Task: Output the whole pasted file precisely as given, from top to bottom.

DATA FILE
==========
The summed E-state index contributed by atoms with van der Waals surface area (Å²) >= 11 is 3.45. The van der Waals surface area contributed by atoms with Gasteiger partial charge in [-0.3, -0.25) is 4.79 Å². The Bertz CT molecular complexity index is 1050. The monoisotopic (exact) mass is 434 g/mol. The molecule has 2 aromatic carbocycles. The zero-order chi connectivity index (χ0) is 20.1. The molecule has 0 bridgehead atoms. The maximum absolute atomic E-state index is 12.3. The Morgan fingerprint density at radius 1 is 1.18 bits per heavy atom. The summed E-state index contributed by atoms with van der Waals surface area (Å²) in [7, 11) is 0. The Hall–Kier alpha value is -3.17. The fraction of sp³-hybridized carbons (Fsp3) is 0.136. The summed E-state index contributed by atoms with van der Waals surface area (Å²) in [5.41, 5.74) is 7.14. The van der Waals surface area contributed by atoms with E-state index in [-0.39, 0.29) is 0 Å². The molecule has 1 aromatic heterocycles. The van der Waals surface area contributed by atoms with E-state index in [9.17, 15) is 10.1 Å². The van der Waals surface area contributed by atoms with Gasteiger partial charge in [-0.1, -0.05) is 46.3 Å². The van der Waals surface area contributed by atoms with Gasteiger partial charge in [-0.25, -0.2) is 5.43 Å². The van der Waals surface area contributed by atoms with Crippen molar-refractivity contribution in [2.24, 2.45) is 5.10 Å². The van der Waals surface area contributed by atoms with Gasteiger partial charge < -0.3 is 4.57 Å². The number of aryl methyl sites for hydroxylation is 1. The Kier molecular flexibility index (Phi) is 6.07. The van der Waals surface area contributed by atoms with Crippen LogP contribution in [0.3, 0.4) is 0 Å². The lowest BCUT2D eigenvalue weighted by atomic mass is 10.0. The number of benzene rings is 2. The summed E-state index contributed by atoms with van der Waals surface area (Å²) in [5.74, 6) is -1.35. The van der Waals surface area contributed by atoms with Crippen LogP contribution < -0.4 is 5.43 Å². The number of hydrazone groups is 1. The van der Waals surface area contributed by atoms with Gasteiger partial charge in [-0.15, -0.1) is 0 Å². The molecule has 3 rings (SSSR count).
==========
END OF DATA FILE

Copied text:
The summed E-state index contributed by atoms with van der Waals surface area (Å²) >= 11 is 3.45. The van der Waals surface area contributed by atoms with Gasteiger partial charge in [-0.3, -0.25) is 4.79 Å². The Bertz CT molecular complexity index is 1050. The monoisotopic (exact) mass is 434 g/mol. The molecule has 2 aromatic carbocycles. The zero-order chi connectivity index (χ0) is 20.1. The molecule has 0 bridgehead atoms. The maximum absolute atomic E-state index is 12.3. The Morgan fingerprint density at radius 1 is 1.18 bits per heavy atom. The summed E-state index contributed by atoms with van der Waals surface area (Å²) in [7, 11) is 0. The Hall–Kier alpha value is -3.17. The fraction of sp³-hybridized carbons (Fsp3) is 0.136. The summed E-state index contributed by atoms with van der Waals surface area (Å²) in [5.41, 5.74) is 7.14. The van der Waals surface area contributed by atoms with E-state index in [-0.39, 0.29) is 0 Å². The molecule has 1 aromatic heterocycles. The van der Waals surface area contributed by atoms with E-state index in [9.17, 15) is 10.1 Å². The van der Waals surface area contributed by atoms with Gasteiger partial charge in [-0.1, -0.05) is 46.3 Å². The van der Waals surface area contributed by atoms with Gasteiger partial charge in [-0.25, -0.2) is 5.43 Å². The van der Waals surface area contributed by atoms with Crippen molar-refractivity contribution in [2.24, 2.45) is 5.10 Å². The van der Waals surface area contributed by atoms with Gasteiger partial charge < -0.3 is 4.57 Å². The number of aryl methyl sites for hydroxylation is 1. The Kier molecular flexibility index (Phi) is 6.07. The van der Waals surface area contributed by atoms with Crippen LogP contribution in [0.3, 0.4) is 0 Å². The lowest BCUT2D eigenvalue weighted by atomic mass is 10.0. The number of benzene rings is 2. The summed E-state index contributed by atoms with van der Waals surface area (Å²) in [5.74, 6) is -1.35. The van der Waals surface area contributed by atoms with Crippen LogP contribution < -0.4 is 5.43 Å². The number of hydrazone groups is 1. The van der Waals surface area contributed by atoms with Gasteiger partial charge in [-0.15, -0.1) is 0 Å². The molecule has 3 rings (SSSR count).